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How racism played into an infamous murder case in 1920s Hawai’i will be the focus of the next Conversations on Race and Policing, 3 p.m. Wednesday, April 28, on Zoom.

Jonathan Okamura, professor emeritus of ethnic studies at the University of Hawai’I Mānoa, will present “Raced to Death in 1920s Hawai‘i: Injustice and Revenge in the Fukunaga Case,” beginning at 3 p.m. Wednesday, April 28, on Zoom. The program can be accessed from a PC, Mac, Linux, iOS or Android at https://csusb.zoom.us/j/97960458784.   

“Raced to Death in 1920's Hawai‘i: Injustice and Revenge in the Fukunaga Case” (University of Illinois Press, 2019), book cover

The presentation’s title is taken from Okamura’s book of the same name. “Raced to Death in 1920's Hawai‘i: Injustice and Revenge in the Fukunaga Case” (University of Illinois Press, 2019) is about the case of Myles Yutaka Fukunaga, who kidnapped and murdered 10-year-old George Gill Jamieson in Waikîkî. “Fukunaga, a nineteen-year-old nisei, or second-generation Japanese American, confessed to the crime. Within three weeks, authorities had convicted him and sentenced him to hang, despite questions about Fukunaga's sanity and a deeply flawed defense by his court-appointed attorneys,” the book’s website says. Okamura “argues that officials ‘raced’ Fukunaga to death – first viewing the accused only as Japanese despite the law supposedly being colorblind, and then hurrying to satisfy the Haole (white) community’s demand for revenge. Okamura sets the case against an analysis of the racial hierarchy that undergirded Hawai'ian society, which was dominated by Haoles who saw themselves most threatened by the islands’ sizable Japanese American community.”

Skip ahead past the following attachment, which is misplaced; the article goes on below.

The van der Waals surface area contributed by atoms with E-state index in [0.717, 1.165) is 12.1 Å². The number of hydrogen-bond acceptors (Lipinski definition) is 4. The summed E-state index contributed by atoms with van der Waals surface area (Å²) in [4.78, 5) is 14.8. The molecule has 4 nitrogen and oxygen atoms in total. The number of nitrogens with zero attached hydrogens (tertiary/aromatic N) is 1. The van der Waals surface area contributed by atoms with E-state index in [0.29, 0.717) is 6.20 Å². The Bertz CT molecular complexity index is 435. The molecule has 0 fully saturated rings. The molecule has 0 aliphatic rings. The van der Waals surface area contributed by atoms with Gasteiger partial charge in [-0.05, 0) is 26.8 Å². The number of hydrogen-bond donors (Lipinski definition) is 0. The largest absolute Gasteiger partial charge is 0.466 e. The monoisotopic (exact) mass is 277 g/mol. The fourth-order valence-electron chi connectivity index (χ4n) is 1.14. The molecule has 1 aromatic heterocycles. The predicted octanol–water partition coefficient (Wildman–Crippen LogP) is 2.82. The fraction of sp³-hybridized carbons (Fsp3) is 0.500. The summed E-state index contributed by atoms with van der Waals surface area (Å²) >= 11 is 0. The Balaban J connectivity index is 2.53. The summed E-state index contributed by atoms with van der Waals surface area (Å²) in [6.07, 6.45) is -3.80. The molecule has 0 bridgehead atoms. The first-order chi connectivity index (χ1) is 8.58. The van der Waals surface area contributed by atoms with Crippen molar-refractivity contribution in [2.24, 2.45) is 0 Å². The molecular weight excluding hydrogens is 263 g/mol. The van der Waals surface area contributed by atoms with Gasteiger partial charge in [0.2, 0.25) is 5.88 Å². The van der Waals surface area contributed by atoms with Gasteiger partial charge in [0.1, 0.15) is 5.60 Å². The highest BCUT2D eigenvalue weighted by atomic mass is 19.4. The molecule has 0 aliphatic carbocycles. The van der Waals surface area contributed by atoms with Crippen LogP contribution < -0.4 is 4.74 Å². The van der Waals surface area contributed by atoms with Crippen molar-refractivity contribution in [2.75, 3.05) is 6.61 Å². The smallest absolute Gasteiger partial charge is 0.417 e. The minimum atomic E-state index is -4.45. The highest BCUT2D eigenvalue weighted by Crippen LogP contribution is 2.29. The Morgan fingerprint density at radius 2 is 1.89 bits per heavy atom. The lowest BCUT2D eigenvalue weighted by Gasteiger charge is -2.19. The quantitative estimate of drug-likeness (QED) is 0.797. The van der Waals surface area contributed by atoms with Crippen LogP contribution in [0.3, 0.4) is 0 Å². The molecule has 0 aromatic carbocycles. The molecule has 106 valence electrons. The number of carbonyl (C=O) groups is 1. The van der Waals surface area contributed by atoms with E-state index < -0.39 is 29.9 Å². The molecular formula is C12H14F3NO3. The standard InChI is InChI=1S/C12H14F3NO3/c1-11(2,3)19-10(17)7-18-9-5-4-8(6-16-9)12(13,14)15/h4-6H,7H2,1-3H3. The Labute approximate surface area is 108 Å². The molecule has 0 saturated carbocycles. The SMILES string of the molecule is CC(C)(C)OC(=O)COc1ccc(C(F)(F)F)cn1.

The program will be moderated by Eri F. Yasuhara, dean emerita, CSUSB College of Arts and Letters, and professor of Japanese in the Department of World Languages and Literatures. 

Conversations on Race and Policing began in the aftermath of the May 25 death of George Floyd while in the custody of four Minneapolis, Minn., police officers. A video of the incident posted on social media has led to widespread protests, the firing of four police officers, the arrest of one officer on a second-degree murder charge, the other three on charges of aiding and abetting second-degree murder – and a spotlight worldwide on race and policing.

Previous forums also are posted online (more recordings will soon be available for viewing) on the CSUSB History Club Lecture Series YouTube channel.

The series is organized by CSUSB students Marlo Brooks, Zoralynn Oglesby and Evelyn Jimenez, and university faculty members Mary Texeira (sociology) and Jeremy Murray (history), Robie Madrigal, public affairs/communication specialist for the CSUSB John M. Pfau Library, and community member Stan Futch, president of the Westside Action Group.  

For more information, contact Robie Madrigal at rmadriga@csusb.edu or Jeremy Murray at jmurray@csusb.edu.

event flyer 28 april 2021